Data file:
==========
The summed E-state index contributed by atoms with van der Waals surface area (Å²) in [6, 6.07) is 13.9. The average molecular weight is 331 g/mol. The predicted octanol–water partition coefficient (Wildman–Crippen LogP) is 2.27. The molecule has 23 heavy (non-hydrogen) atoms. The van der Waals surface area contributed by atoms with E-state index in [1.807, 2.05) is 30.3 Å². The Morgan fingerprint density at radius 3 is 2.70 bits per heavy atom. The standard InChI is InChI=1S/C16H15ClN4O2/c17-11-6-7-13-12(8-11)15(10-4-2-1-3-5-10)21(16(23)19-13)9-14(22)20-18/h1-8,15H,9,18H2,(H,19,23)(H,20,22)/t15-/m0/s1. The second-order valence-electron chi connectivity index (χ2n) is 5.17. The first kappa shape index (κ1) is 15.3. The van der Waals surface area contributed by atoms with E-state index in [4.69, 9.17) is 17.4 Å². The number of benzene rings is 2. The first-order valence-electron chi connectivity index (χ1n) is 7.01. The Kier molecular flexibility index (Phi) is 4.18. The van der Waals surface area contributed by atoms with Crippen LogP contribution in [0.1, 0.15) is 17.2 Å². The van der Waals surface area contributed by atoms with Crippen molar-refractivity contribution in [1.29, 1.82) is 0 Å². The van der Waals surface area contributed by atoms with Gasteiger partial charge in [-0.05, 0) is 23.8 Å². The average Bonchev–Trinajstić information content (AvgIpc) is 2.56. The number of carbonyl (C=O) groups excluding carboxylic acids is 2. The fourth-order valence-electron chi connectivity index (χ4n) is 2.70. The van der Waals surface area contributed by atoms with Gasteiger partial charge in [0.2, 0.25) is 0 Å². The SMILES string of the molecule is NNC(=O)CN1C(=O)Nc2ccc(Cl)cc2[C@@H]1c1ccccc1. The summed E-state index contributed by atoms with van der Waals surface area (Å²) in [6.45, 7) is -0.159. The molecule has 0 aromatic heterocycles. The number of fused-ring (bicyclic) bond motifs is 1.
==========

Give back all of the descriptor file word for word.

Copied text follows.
The summed E-state index contributed by atoms with van der Waals surface area (Å²) in [6, 6.07) is 13.9. The average molecular weight is 331 g/mol. The predicted octanol–water partition coefficient (Wildman–Crippen LogP) is 2.27. The molecule has 23 heavy (non-hydrogen) atoms. The van der Waals surface area contributed by atoms with E-state index in [1.807, 2.05) is 30.3 Å². The Morgan fingerprint density at radius 3 is 2.70 bits per heavy atom. The standard InChI is InChI=1S/C16H15ClN4O2/c17-11-6-7-13-12(8-11)15(10-4-2-1-3-5-10)21(16(23)19-13)9-14(22)20-18/h1-8,15H,9,18H2,(H,19,23)(H,20,22)/t15-/m0/s1. The second-order valence-electron chi connectivity index (χ2n) is 5.17. The first kappa shape index (κ1) is 15.3. The van der Waals surface area contributed by atoms with E-state index in [4.69, 9.17) is 17.4 Å². The number of benzene rings is 2. The first-order valence-electron chi connectivity index (χ1n) is 7.01. The Kier molecular flexibility index (Phi) is 4.18. The van der Waals surface area contributed by atoms with Crippen LogP contribution in [0.1, 0.15) is 17.2 Å². The van der Waals surface area contributed by atoms with Crippen molar-refractivity contribution in [1.29, 1.82) is 0 Å². The van der Waals surface area contributed by atoms with Gasteiger partial charge in [-0.05, 0) is 23.8 Å². The average Bonchev–Trinajstić information content (AvgIpc) is 2.56. The number of carbonyl (C=O) groups excluding carboxylic acids is 2. The fourth-order valence-electron chi connectivity index (χ4n) is 2.70. The van der Waals surface area contributed by atoms with Gasteiger partial charge in [0.2, 0.25) is 0 Å². The SMILES string of the molecule is NNC(=O)CN1C(=O)Nc2ccc(Cl)cc2[C@@H]1c1ccccc1. The summed E-state index contributed by atoms with van der Waals surface area (Å²) in [6.45, 7) is -0.159. The molecule has 0 aromatic heterocycles. The number of fused-ring (bicyclic) bond motifs is 1.